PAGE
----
2012 Maryland Coastal Bays Report Card

The aim of this report card is to provide a transparent, timely, and geographically detailed assessment of 2012 Coastal Bays health. Coastal Bays health is defined as the progress of four water quality indicators (total nitrogen, total phosphorus, chlorophyll a, dissolved oxygen) and two biotic indicators (seagrass, hard clams) toward scientifically derived ecological thresholds or goals. The six indicators are combined into one overarching Coastal Bays Health Index, which is presented as the report card score. The overall score for the Coastal Bays was a C+ in 2012, with a slight improvement since 2011.


2011 Maryland Coastal Bays Report Card

The aim of this report card is to provide a transparent, timely, and geographically detailed assessment of 2011 Coastal Bays health. Coastal Bays health is defined as the progress of four water quality indicators (total nitrogen, total phoshorus, Chlorophyll a, dissolved oxygen) and two biotic indicators (seagrass, hard clams) toward scientifically derived ecological thresholds or goals. The six indicators are combined into one overarching Coastal Bays Health Index, which is presented as the report card score. The overall score for the Coastal Bays was a C in 2011, with little change since 2010.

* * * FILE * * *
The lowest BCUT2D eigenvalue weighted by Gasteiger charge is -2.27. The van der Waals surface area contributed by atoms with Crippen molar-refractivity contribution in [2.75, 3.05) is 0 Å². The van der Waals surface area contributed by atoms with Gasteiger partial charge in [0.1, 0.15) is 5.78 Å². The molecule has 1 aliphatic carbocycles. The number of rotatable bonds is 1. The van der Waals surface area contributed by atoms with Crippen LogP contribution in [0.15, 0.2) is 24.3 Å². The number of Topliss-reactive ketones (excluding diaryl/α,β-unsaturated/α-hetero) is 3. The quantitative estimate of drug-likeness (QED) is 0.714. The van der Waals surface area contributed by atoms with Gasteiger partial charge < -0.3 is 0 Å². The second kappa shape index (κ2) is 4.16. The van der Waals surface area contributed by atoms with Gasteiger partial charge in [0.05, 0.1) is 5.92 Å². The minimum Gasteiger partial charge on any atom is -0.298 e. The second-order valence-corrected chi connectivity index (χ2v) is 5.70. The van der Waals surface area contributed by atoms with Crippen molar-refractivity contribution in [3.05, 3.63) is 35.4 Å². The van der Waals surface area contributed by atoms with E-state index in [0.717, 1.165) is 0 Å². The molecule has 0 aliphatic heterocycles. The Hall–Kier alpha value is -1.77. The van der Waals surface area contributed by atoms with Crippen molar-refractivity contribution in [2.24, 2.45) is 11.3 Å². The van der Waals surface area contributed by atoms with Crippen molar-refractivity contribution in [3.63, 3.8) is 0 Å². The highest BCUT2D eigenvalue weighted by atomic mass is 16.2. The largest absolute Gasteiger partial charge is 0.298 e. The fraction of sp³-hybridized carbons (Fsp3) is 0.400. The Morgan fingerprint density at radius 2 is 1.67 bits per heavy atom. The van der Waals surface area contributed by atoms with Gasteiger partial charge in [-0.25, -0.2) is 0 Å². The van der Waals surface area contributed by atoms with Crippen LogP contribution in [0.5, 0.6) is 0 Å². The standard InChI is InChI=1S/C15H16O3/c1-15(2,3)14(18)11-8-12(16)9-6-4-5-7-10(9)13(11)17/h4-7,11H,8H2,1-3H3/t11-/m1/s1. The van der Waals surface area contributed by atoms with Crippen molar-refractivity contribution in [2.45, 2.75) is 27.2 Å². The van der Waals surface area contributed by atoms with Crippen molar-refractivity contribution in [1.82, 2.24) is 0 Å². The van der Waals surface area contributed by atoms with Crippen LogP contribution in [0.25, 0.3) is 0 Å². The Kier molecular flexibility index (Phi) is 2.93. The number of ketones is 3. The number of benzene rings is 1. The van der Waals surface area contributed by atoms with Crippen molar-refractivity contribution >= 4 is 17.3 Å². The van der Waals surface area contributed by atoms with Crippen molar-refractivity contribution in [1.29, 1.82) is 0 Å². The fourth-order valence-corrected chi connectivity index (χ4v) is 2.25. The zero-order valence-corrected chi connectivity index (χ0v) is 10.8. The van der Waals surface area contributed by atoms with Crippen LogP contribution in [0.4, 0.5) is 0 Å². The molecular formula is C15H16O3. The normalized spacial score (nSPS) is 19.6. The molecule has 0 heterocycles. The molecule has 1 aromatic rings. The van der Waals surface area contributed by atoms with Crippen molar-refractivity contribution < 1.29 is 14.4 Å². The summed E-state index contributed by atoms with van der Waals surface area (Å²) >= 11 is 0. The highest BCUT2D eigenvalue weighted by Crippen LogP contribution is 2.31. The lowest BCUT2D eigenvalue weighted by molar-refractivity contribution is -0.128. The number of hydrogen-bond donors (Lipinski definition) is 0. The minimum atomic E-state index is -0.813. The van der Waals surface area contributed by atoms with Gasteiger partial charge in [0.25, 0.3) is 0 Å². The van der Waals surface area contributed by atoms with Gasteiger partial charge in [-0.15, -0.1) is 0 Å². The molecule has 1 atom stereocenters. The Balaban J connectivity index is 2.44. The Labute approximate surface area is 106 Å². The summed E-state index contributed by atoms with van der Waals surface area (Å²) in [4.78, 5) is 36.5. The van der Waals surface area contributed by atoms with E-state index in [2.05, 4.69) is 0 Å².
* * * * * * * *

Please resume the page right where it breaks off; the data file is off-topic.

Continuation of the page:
2010 Maryland Coastal Bays Report Card

The aim of this report card is to provide a transparent, timely, and geographically detailed assessment of 2010 Coastal Bays health. Coastal Bays health is defined as the progress of four water quality indicators (TN, TP, Chl a, DO) and two biotic indicators (seagrass, hard clams) toward scientifically derived ecological thresholds or goals. The six indicators are combined into one overarching Coastal Bays Health Index, which is presented as the report card score. Detailed methods are available at www.eco-check.org/reportcard/mcb/2010/. The overall score for the Coastal Bays was a C in 2010. All regions declined in overall health when compared to 2009.


2009 Maryland Coastal Bays Report Card